During the ramp up of both GME bubbles the OTM puts behaved like ITM (in the money) puts, rising with the stock price. The GME r/WSB meme-ification bubble inverted the usual relationship; the volatility smile folded over on itself. Shorter dated put options — fear — were priced much higher — double or more than before. The options market was telling traders that there was a high probability of implied, projected or forecast, volatility dropping back down toward realized volatility after the bubble burst. So the window of opportunity to sell the puts at sky-high implied volatility of 400–800% would be open only briefly. This is exactly what happened as GME cratered from $483 to $40–45. The imp vol of long-dated OTM puts dropped to 130–200%. The volatility smile remained inverted, but with the right half folding over itself leftward instead of left over right as the stock had risen.

Now that we’ve established the relationship between the puts and the underlying stock as the crowd’s meme-ification works its magic, let’s look for the highest probability success bet. Ask at what price you’d be willing to own GME? What’s its worth more dead than alive valuation? This won’t produce a precise number, but a reasonable range. At what market cap is GME a bargain? Has this market cap changed as a result of the GME brand rising in value due to all the publicity swirling around its stock? Ryan Cohen’s tweet and the e-Sports acquisition rumor is telling you something here:

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Ice Cream Cohen: Pump with no dump branding.

Sell the Most Overpriced Fear and Certainty

90% of options expire worthless. You want your sold puts to be among them. Overpaying for certainty while ignoring probabilty is one of the strongest and most durable of human cognitive biases that drives options buyers. (check the list: https://en.wikipedia.org/wiki/List_of_cognitive_biases)

The lower the strike price, the less the premium you’ll get for selling puts. So to collect significant premium money from Redditors, hedgies and other momentum traders expensively hedging their long momentum trades, sell long-dated put options. Find a strike price sufficiently under fair value at which you won’t mind owning GME. Consider pre-meme-ification, pre-bubble consensus:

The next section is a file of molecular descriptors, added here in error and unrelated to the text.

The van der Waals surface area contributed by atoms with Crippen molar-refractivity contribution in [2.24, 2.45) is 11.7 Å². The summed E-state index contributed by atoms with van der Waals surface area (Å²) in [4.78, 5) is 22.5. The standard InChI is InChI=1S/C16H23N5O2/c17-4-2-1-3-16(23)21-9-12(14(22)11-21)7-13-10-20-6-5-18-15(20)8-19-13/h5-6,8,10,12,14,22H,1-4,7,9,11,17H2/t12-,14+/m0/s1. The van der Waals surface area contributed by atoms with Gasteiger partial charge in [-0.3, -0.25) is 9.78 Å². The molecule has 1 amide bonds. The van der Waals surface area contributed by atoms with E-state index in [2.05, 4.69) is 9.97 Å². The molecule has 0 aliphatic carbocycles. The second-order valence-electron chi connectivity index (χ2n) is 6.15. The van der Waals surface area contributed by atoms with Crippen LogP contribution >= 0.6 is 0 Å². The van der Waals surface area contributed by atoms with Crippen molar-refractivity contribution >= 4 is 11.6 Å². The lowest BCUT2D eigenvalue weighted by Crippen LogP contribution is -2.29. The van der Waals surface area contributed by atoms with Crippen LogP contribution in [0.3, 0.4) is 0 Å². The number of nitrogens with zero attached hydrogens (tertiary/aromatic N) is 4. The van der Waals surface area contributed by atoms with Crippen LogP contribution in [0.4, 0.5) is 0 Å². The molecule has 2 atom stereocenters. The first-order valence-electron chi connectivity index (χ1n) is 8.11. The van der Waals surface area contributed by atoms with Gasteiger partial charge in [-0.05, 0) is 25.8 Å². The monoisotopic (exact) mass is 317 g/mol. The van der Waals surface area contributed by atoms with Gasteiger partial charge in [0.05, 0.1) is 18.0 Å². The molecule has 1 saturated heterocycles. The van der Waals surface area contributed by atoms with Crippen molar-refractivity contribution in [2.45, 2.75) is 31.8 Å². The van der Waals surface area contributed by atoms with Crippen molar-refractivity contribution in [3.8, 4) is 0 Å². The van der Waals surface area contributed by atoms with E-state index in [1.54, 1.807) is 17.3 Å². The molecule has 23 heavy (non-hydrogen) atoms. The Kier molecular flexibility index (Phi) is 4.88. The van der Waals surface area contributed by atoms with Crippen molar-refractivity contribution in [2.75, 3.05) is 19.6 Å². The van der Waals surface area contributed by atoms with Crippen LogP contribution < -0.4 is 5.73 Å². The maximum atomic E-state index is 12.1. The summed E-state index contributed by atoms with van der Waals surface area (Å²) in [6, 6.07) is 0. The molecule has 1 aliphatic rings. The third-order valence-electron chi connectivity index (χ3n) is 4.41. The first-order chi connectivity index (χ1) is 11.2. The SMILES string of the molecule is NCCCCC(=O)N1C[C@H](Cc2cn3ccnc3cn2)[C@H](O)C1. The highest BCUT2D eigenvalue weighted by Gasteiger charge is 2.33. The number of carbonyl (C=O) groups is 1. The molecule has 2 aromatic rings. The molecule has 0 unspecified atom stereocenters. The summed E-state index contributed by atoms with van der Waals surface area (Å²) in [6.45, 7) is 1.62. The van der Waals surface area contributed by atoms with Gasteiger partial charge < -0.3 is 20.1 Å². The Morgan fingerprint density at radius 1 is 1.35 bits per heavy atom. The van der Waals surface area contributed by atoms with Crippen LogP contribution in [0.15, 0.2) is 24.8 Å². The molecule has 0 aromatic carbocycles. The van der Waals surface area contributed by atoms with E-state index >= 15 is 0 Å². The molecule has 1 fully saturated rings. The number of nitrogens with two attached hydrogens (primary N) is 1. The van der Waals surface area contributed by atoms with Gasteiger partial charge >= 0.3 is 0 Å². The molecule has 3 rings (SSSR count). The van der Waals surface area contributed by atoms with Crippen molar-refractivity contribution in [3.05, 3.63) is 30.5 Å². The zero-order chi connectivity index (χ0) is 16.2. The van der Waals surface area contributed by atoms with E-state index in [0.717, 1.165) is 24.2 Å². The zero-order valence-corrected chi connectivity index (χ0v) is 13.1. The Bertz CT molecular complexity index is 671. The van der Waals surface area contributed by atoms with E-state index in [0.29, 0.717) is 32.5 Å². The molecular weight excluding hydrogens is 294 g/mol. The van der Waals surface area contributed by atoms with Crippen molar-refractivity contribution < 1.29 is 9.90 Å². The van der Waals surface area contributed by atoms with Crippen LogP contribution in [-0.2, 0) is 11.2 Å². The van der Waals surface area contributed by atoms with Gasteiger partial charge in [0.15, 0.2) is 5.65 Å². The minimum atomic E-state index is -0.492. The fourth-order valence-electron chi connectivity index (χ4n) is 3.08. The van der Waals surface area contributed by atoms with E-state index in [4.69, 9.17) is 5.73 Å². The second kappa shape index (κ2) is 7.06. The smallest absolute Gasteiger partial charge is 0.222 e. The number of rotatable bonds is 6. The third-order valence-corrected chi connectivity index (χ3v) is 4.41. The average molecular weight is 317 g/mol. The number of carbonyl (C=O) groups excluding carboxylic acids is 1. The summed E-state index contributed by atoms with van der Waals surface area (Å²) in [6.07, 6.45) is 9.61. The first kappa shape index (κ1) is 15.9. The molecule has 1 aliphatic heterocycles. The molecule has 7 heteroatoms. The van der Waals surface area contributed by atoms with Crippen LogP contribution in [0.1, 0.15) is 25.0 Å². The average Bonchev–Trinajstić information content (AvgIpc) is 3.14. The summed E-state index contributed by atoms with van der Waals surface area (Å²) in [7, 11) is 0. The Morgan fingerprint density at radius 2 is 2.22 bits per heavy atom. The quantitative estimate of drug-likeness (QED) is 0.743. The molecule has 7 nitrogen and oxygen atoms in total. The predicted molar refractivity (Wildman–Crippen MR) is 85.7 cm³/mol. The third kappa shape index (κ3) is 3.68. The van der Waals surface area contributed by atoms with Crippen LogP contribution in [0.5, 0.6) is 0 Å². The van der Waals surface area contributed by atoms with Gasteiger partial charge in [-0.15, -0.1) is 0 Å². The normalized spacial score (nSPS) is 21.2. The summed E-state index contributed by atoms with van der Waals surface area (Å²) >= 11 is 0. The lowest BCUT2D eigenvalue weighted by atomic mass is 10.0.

“It’s been a sad week for GameStop Corp. (NYSE:GME), who’ve watched their investment drop 18% to US$13.66 in the week since the company reported its third-quarter result. Results look to have been somewhat negative — revenue fell 7.7% short of analyst estimates at US$1.0b, although statutory losses were somewhat better.”

In the last three months one insider bought $17.6m of GME shares at an average price of 13.80. Since Ryan Cohen owns 12.91%, he may be that insider who has skin in the game alongside you and your short puts position. In the last 3–6 months another, or the same, insider bought 1.565m shares at a little over $6. At the $108.73 close on February 25 GME had a market cap of $7.6 billion and was priced at 21.34 times book value. At a $6 strike price, you could own GME at 1.18 times book value.

If your put were to be exercised at a $5 strike price, you’d own GME at .988 of book value. At a $4 strike price, at 21% under book value. Keep in mind that book value for a brick and mortar retailer in a legacy business in need of “digital transformation” is a moving target. Remember JC Penney and its book value? But by selling puts instead of owning the stock, you care more about the market’s short and intermediate term narrative about the turnaround story. Ryan Cohen’s ice cream Cohen tweet is as important for now as the reality of GME’s turnaround. Cohen will likely follow the meme-ification playbook Elon Musk used with Tesla unconsummated going private at $420 tweet (that led to a $20m SEC fine) and its Bitcoin position.

Bed, Bath and Beyond (BBBY), a similarly crippled and briefly meme-ified legacy brick and mortar retailer, sells at 2.25 times book value and about 1/3 more than fair value as measured by Simply Wall Street. At 2.25 times book value, GME would sell for $11.38. Sell an October 2021 put with a strike price of $15 for a premium of $3.50 and you’re right at reasonably fair value if exercised.